to give, if you can, a definite instance in proof of each point.
4. What means of redress had the colonists taken? 5. Were the colonists justified in declaring their indepen
dence? On what grounds? 6. Learn the last thirteen lines exactly. 7. What are the objects of good government? (To be answered from the Declaration itself.) How may these objects be secured? What is the true basis of government ? The exercise of what powers is essential to a separate and
equal position among the powers of the earth?
XLVII. Draw a map of New York and the surrounding country,
locating the position of troops, forts, etc., in the summer of
1776. Washington and His Country, 226–7. Johnston's U. S. 208. Where had the army, on each side, been since the evacuation
of Boston ?
XLVIII. The battle of Long Island. (With map.)
519; map, 491. Johnston's U. S. 210. Morris's Half Hours. II. 19. Los-
XLIX. Washington's retreat from New York to the Delaware,
with a map showing all important points, and the movements
of both armies. Johnston's U. S. 211. Bryant's Popular Hist. III. 521. Hildreth's U. S. III.
154-6. Fiske's War of Independence, 115-18. Lossing's Field-Book of Rev. II. 417. Washington and His Country, 246-54; map, 247. Coffin's Boys of '76, chap. IX.; map, 117.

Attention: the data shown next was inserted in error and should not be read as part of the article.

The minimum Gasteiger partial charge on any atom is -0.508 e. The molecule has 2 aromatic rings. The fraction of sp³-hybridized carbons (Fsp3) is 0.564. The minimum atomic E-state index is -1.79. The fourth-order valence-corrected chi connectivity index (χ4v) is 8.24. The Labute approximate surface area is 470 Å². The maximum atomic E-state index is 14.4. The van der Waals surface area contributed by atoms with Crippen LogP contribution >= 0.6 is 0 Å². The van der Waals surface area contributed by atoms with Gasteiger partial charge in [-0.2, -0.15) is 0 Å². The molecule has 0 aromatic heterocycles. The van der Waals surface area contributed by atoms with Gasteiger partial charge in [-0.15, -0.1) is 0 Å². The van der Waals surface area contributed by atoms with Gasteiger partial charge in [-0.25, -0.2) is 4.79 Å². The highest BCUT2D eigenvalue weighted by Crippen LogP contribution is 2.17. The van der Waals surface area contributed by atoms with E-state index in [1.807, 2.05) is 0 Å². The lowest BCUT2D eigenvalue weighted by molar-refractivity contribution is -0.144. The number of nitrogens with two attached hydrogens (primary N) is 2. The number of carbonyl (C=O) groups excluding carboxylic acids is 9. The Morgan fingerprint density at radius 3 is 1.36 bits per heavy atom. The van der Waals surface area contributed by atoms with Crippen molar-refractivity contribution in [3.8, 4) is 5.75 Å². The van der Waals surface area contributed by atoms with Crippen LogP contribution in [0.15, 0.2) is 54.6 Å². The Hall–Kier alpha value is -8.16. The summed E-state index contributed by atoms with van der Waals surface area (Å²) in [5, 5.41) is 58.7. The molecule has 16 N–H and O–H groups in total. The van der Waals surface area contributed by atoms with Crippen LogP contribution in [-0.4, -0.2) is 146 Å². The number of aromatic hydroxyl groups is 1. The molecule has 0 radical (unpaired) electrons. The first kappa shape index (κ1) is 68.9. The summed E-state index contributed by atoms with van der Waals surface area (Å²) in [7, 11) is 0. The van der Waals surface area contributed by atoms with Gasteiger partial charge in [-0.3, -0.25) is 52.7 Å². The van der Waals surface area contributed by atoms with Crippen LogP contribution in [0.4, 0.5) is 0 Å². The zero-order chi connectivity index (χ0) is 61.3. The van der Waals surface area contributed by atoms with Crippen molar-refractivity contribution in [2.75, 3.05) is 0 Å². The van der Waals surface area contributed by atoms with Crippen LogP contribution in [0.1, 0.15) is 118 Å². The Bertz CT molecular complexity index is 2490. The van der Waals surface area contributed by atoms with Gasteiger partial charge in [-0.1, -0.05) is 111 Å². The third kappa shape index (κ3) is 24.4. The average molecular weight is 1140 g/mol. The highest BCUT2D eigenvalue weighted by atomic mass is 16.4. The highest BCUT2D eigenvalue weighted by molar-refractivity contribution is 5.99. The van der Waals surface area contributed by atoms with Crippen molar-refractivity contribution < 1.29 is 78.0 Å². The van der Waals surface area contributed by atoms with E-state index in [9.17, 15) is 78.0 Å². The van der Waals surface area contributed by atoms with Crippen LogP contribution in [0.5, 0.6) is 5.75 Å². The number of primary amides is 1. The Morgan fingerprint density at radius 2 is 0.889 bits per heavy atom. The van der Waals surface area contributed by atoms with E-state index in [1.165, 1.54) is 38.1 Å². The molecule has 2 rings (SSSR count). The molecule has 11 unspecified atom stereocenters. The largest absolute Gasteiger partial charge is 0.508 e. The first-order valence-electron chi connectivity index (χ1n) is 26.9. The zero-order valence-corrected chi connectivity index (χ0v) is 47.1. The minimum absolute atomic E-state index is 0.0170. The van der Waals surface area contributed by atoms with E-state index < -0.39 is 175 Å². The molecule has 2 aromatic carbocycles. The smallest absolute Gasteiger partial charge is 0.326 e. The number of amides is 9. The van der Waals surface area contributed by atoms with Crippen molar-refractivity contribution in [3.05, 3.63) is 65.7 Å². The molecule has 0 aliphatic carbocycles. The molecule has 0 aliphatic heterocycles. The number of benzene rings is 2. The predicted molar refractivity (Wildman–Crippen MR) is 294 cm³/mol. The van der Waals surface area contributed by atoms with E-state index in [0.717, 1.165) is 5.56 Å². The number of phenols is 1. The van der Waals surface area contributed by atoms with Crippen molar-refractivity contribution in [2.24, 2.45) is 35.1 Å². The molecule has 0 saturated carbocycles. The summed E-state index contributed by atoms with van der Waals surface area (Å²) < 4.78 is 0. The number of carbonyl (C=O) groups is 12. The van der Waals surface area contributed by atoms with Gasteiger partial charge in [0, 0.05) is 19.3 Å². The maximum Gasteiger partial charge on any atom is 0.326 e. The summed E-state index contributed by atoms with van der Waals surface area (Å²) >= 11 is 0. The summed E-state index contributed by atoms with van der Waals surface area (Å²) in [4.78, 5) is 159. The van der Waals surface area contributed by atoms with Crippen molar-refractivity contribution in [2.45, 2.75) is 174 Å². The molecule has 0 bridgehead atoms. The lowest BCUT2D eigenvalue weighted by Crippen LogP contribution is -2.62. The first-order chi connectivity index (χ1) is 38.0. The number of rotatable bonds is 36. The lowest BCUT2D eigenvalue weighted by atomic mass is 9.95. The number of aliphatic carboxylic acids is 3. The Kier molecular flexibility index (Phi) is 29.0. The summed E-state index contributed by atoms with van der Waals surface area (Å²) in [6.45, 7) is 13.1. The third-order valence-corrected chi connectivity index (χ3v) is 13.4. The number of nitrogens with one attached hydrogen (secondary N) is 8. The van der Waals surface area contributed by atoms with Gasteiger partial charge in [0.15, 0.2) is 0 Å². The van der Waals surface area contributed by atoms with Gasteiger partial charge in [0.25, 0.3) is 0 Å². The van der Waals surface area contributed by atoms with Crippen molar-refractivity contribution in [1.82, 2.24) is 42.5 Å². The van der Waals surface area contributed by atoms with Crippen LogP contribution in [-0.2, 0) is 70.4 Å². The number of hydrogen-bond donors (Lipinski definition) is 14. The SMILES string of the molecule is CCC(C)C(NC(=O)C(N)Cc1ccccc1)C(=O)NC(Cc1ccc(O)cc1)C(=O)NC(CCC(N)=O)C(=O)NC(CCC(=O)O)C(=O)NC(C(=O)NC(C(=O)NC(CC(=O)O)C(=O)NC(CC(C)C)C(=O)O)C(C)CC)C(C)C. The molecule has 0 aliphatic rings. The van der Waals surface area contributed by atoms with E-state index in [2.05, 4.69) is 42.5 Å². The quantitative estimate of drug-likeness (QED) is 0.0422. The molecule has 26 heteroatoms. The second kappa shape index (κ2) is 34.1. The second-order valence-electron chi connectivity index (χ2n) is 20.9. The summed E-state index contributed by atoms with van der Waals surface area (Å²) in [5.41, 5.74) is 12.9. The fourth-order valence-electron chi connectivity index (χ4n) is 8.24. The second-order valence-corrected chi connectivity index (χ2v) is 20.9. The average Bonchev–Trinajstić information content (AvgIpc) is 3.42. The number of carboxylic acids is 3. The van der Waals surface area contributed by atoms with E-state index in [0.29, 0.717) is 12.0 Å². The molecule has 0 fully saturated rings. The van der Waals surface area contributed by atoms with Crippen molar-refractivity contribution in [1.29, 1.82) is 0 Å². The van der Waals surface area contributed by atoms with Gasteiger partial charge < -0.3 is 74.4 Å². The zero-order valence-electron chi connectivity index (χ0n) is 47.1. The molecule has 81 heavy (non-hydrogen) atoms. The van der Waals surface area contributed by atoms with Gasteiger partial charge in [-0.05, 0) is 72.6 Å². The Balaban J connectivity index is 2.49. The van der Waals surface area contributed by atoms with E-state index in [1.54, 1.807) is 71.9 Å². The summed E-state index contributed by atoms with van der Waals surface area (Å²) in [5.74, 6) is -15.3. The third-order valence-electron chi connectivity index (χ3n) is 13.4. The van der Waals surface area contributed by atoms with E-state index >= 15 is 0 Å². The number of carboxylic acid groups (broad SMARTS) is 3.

L. The hired soldiers in the British army.
NOTE. — The merchants of England and Ireland, and also the greater part of the inhabitants of the great trading cities of the kingdom, were opposed to a war which was likely to interfere seriously with the profits of colonial commerce; consequently, the king's officers found recruiting for the war in America very slow business, and it became necessary for the king to increase his army in some other way or give up all hope of subduing his rebellious colonial subjects.
The king of England was also the Elector of Hanover, and the first thing which he did was to send the German regiments which he commanded as Elector to garrison Gibraltar and Port Mahon, on the Mediterranean.
This released an equivalent number of British soldiers for service in America.
The king next proposed to Empress Catharine II. of Russia that she should let out to him a part of her army. She had just concluded peace witht he Porte and no longer had use for her whole army, but several things about the proposition, as the king had made it, displeased her extremely, and she rejected it with scant courtesy.